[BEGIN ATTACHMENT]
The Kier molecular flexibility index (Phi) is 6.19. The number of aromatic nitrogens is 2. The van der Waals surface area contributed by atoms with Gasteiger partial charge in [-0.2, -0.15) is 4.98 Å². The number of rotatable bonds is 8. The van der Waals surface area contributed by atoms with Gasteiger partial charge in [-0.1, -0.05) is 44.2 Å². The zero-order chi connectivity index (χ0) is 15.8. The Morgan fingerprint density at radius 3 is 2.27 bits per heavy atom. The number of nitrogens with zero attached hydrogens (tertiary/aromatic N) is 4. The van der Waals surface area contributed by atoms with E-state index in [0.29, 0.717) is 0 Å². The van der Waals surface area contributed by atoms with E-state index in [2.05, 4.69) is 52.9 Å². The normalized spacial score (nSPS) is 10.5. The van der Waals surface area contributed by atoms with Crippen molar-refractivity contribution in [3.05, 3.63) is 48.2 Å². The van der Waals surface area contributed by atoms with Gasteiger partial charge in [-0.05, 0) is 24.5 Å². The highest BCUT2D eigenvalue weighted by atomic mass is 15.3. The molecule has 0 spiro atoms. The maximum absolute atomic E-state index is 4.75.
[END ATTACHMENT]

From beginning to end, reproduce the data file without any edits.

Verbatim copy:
The Kier molecular flexibility index (Phi) is 6.19. The number of aromatic nitrogens is 2. The van der Waals surface area contributed by atoms with Gasteiger partial charge in [-0.2, -0.15) is 4.98 Å². The number of rotatable bonds is 8. The van der Waals surface area contributed by atoms with Gasteiger partial charge in [-0.1, -0.05) is 44.2 Å². The zero-order chi connectivity index (χ0) is 15.8. The Morgan fingerprint density at radius 3 is 2.27 bits per heavy atom. The number of nitrogens with zero attached hydrogens (tertiary/aromatic N) is 4. The van der Waals surface area contributed by atoms with E-state index in [0.29, 0.717) is 0 Å². The van der Waals surface area contributed by atoms with E-state index in [2.05, 4.69) is 52.9 Å². The normalized spacial score (nSPS) is 10.5. The van der Waals surface area contributed by atoms with Crippen molar-refractivity contribution in [3.05, 3.63) is 48.2 Å². The van der Waals surface area contributed by atoms with Gasteiger partial charge in [-0.05, 0) is 24.5 Å². The highest BCUT2D eigenvalue weighted by atomic mass is 15.3. The molecule has 0 spiro atoms. The maximum absolute atomic E-state index is 4.75.